McKellan knew the process was successful when, as they looked back on all the footage, said, “Wow, that looks awful — we’ve nailed it.”

Even the lighting, designed in Creative Assembly’s proprietary engine, was built to match the lights built into the Nostromo set in the 1970s. Creative Assembly Art Director Jude Bond told Edge Magazine that, “There are no LED lights in our game. We’ve appropriated a lot of the production methodology of the original film, so this feels like the real place. Not the real place, but the reality [you see] onscreen.” This applied not only to the style of lighting, but also things like the color temperature of the on-set lighting and the color grade of the actual film. Everything served to replicate as accurately as possible Derek Vanlint’s cinematography; Ron Cobb, Chris Foss, H.R. Geiger, and Mobius’ production design; Jerry Goldsmith’s orchestration; and Ridley Scott’s original vision of the universe of Alien — even prompting the team to meet in person with Alien film editor Terry Rawlings to talk about the pacing of Isolation’s narrative.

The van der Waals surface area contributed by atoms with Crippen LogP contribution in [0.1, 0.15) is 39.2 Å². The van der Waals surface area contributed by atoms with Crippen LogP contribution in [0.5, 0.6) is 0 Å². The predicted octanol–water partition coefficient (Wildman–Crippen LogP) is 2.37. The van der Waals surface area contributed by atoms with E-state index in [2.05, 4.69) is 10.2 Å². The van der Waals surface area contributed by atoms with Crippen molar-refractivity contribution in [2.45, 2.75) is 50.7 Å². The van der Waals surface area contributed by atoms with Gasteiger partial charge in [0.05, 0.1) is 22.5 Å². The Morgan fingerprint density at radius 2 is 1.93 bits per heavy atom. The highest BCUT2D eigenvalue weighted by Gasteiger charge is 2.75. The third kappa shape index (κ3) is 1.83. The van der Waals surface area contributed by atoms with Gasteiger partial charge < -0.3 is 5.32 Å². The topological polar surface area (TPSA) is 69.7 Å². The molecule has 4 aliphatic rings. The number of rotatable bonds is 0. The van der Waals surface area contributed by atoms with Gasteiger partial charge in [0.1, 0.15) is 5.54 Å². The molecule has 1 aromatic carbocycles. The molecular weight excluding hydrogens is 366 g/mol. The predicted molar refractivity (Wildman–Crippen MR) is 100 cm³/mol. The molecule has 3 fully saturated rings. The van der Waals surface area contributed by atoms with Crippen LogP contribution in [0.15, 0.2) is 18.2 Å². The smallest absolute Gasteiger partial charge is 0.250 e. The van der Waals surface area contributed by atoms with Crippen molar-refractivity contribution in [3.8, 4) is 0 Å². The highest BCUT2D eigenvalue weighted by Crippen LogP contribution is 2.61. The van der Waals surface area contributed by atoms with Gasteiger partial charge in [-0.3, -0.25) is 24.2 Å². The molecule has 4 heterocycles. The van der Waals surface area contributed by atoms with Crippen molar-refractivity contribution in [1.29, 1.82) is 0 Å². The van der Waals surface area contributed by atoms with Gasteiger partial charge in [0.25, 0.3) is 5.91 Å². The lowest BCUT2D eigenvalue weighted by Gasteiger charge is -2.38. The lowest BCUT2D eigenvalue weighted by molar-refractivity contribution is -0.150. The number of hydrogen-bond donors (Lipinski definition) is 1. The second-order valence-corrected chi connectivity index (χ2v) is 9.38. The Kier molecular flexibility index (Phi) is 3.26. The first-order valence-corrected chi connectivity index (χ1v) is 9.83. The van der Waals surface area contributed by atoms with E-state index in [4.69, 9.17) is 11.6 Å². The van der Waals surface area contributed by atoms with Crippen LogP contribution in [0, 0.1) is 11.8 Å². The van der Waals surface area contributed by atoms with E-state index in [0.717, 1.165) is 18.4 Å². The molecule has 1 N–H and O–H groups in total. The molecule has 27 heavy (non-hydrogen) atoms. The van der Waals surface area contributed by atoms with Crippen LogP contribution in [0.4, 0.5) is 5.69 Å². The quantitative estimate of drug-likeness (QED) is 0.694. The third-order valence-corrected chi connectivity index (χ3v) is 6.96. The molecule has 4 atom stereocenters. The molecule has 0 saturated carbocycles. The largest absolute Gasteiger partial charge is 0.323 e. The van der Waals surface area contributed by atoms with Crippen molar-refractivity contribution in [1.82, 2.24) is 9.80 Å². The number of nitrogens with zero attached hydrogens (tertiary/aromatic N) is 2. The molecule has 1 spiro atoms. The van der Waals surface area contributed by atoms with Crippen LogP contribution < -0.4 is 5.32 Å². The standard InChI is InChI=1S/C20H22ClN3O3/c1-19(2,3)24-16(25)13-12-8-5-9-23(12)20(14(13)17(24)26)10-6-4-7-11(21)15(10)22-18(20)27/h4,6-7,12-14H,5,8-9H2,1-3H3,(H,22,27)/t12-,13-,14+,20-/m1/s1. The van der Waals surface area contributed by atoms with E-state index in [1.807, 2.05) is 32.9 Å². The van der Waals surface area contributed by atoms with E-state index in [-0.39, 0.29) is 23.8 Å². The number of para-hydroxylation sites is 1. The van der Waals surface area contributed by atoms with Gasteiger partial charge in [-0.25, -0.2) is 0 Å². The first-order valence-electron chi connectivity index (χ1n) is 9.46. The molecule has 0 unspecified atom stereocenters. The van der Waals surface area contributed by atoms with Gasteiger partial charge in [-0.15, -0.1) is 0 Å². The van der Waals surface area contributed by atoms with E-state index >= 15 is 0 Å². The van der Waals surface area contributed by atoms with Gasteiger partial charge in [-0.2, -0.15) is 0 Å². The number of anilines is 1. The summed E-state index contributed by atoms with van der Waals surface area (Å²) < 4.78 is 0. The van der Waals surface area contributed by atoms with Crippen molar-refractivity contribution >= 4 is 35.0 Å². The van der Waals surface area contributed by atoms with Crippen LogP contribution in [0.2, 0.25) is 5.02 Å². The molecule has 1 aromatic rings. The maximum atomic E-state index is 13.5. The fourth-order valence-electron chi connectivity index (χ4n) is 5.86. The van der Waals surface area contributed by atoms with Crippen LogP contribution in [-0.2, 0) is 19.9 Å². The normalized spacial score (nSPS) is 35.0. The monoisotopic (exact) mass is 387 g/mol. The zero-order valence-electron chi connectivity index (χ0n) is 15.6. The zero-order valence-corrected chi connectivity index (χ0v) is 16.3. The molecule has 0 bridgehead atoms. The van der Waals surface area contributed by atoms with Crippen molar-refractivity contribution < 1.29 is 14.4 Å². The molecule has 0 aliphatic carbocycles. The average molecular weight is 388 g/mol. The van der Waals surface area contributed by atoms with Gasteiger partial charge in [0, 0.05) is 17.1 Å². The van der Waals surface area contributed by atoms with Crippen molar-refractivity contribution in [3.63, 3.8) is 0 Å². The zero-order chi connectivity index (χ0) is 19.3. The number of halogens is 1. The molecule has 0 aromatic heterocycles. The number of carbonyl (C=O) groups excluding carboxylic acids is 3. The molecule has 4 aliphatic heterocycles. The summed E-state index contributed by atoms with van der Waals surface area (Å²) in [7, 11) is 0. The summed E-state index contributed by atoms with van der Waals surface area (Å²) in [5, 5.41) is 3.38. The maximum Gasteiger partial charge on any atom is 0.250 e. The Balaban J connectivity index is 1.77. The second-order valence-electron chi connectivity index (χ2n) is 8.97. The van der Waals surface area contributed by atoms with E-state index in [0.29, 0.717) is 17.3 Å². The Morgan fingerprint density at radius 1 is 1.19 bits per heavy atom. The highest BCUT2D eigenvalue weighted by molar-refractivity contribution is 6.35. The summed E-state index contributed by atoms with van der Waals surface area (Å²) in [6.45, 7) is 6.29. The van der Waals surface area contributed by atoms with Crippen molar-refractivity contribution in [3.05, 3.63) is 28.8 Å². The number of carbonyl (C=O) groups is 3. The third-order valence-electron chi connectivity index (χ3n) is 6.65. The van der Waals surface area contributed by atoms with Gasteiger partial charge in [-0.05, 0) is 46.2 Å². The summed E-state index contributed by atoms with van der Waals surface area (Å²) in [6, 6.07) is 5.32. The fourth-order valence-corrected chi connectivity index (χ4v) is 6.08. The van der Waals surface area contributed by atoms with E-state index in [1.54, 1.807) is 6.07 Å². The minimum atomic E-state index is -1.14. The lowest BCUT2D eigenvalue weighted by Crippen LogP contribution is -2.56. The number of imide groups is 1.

But all this we’ve talked about so far is philosophy and aesthetics — we’re still missing a key piece of the puzzle. What would any Alien world be without, well, an alien? Creative Assembly had a monumental task before them. As we’ve noted, most of the Alien games proceeding Isolation were action-oriented: the player vs. a horde of aliens. But from the start, CA knew their Alien game would not be that. Back in the earliest days of the project, before they’d even pitched the game to Fox, Creative Assembly had developed a prototype where the titular xenomorph was actually controlled by a second player. Hardly more than a tech demo, this version of the game was essentially just a fan project amongst the team at CA, but according to Alistair Hope, this tech demo soon went “viral” within the halls of SEGA’s offices, prompting the developer/publisher to more actively pursue a realization of that initial vision — of a player vs. one alien. Soon the alien would no longer be controlled by another player, but a complexly designed AI — guided by observations of how those first players controlled the alien, and Creative Assembly’s meticulous study of the 1979 film.